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Strokes of Genius: ‘Angles’ goes 80s

Troy Mathew | Thursday, March 24, 2011

The last time the Strokes released an album, you were most likely celebrating the recent accomplishment of earning your driver’s license and listening to songs like “My Humps” and “Gold Digger” on the radio. Needless to say, it’s been a while.

However, the kings of effortlessly cool, New York’s finest rock export, did not take a five-plus year vacation following the release of 2006’s “First Impressions of Earth.” Band members, most notably guitarist Albert Hammond Jr. and lead singer Julian Casablancas, pursued successful solo projects, while break-up rumors ran rampant.

Their fragmented recording sessions for “Angles” were also cause for delay. After a set of sessions with producer Joe Chiccarelli, the band decided to scrap their progress entirely. Keeping only one song from their initial recording stint, the Strokes rewrote and remade the album, top to bottom, in Hammond Jr.’s private recording studio in upstate New York.

And so, after five years of anxious waiting, “Angles” has finally been made available. This lengthy wait on the latest work of the garage-band-revivalists finally culminated in shock: ‘80s-reggae-synth-pop.

Opening track “Machu Piccu” makes this new style obvious. Although stylistically surprising, the first track is among the strongest on the album. It features what makes the Strokes unique: catchy guitar riffs and Casablancas’ signature perfectly nonchalant vocals.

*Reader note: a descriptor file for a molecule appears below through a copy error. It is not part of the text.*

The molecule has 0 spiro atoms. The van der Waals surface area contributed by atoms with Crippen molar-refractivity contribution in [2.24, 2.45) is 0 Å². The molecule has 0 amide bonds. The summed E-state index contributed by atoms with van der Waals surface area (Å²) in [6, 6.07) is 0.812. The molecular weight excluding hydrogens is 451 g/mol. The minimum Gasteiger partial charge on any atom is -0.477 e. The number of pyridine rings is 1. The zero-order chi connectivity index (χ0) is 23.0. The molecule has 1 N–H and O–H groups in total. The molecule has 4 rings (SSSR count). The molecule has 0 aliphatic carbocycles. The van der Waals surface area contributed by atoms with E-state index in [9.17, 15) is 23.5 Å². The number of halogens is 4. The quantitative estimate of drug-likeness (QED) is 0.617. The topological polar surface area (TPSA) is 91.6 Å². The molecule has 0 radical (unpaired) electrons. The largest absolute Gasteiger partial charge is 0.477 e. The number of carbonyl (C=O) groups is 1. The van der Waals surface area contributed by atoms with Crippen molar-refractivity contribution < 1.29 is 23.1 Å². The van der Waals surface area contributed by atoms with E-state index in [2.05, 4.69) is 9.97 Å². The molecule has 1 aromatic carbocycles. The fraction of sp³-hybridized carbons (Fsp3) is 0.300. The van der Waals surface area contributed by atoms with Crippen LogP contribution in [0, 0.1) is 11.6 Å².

As suggested by its garishly-colored geometric cover art, “Angles” has an overwhelmingly ‘80s vibe. Along with “Machu Piccu,” “Two Kinds of Happiness” and “Games” sound like they could have been plucked from a Duran Duran album. These tracks feature a synthesizer without sound cheesy or obnoxious.

The Strokes maintained their essence. Remnants of garage rock can still be heard, they’re just buried under a heap of totally rad ‘80s production. Much like their first album, the critically-acclaimed “Is This It?,” “Angles” has short, punchy tracks with only one reaching past the four-minute mark.

The creation of “Angles” was considerably more democratic. For the past three albums, lead singer Casablancas was the primary songwriter. “Angles,” however, features songs written from a variety of sources. This quality is reflected in the album’s lack of cohesion. Some tracks are very reminiscent of Casablancas’ solo work on “Phrazes for the Young,” while other tracks, such as “Gratisfaction” and “Taken for a Fool,” fit in easily with the band’s prior work. “Angles” is more a grab bag of songs than a focused effort on coherence.

While this seemingly random assortment features some spectacular highlights, other tracks are underwhelming. “You’re So Right” is an example of experimentation gone wrong. The electro-processed vocals and screeching guitar make for what sounds like bad Radiohead. “Call Me Back,” the simplest track on the album, is, frankly, boring and doesn’t hold interest like its more upbeat companion tracks.

The flaws of the album are admittedly minor. However, as an ardent Strokes fan, I hold this album to an impossible standard. Considering the supreme talent of the five members and the five-year time period for the completion of “Angles,” anything less than mind-blowing perfection from the Strokes would be a disappointment.

All things considered, “Angles” makes for a hugely enjoyable musical experience. While going in a completely unexpected, ‘80s hair-band direction, it doesn’t sacrifice any of the qualities that make the Strokes my favorite band.